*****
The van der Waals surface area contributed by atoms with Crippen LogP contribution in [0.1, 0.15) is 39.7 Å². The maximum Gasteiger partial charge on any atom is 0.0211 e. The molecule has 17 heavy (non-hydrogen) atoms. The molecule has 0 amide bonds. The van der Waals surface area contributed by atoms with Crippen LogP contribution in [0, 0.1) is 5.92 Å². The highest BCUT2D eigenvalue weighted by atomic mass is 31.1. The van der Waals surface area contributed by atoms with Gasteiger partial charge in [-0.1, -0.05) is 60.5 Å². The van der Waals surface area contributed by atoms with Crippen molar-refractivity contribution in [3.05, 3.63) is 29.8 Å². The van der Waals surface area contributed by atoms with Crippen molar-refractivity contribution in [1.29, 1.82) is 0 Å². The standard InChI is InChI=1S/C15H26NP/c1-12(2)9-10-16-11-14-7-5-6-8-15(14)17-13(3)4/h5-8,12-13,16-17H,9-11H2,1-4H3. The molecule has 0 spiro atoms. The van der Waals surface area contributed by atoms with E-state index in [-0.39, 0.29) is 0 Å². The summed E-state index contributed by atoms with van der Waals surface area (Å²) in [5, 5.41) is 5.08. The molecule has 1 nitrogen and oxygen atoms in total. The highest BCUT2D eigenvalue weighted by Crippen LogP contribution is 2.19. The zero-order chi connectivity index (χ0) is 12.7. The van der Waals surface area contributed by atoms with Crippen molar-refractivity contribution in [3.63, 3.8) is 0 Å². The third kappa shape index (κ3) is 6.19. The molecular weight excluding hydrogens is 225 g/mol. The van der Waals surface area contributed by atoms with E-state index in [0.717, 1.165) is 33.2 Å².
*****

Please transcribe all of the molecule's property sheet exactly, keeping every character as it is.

The van der Waals surface area contributed by atoms with Crippen LogP contribution in [0.1, 0.15) is 39.7 Å². The maximum Gasteiger partial charge on any atom is 0.0211 e. The molecule has 17 heavy (non-hydrogen) atoms. The molecule has 0 amide bonds. The van der Waals surface area contributed by atoms with Crippen LogP contribution in [0, 0.1) is 5.92 Å². The highest BCUT2D eigenvalue weighted by atomic mass is 31.1. The van der Waals surface area contributed by atoms with Gasteiger partial charge in [-0.1, -0.05) is 60.5 Å². The van der Waals surface area contributed by atoms with Crippen molar-refractivity contribution in [3.05, 3.63) is 29.8 Å². The van der Waals surface area contributed by atoms with Crippen molar-refractivity contribution in [1.29, 1.82) is 0 Å². The standard InChI is InChI=1S/C15H26NP/c1-12(2)9-10-16-11-14-7-5-6-8-15(14)17-13(3)4/h5-8,12-13,16-17H,9-11H2,1-4H3. The molecule has 0 spiro atoms. The van der Waals surface area contributed by atoms with E-state index in [-0.39, 0.29) is 0 Å². The summed E-state index contributed by atoms with van der Waals surface area (Å²) in [5, 5.41) is 5.08. The molecule has 1 nitrogen and oxygen atoms in total. The highest BCUT2D eigenvalue weighted by Crippen LogP contribution is 2.19. The zero-order chi connectivity index (χ0) is 12.7. The van der Waals surface area contributed by atoms with Crippen molar-refractivity contribution in [3.63, 3.8) is 0 Å². The third kappa shape index (κ3) is 6.19. The molecular weight excluding hydrogens is 225 g/mol. The van der Waals surface area contributed by atoms with E-state index in [0.717, 1.165) is 33.2 Å².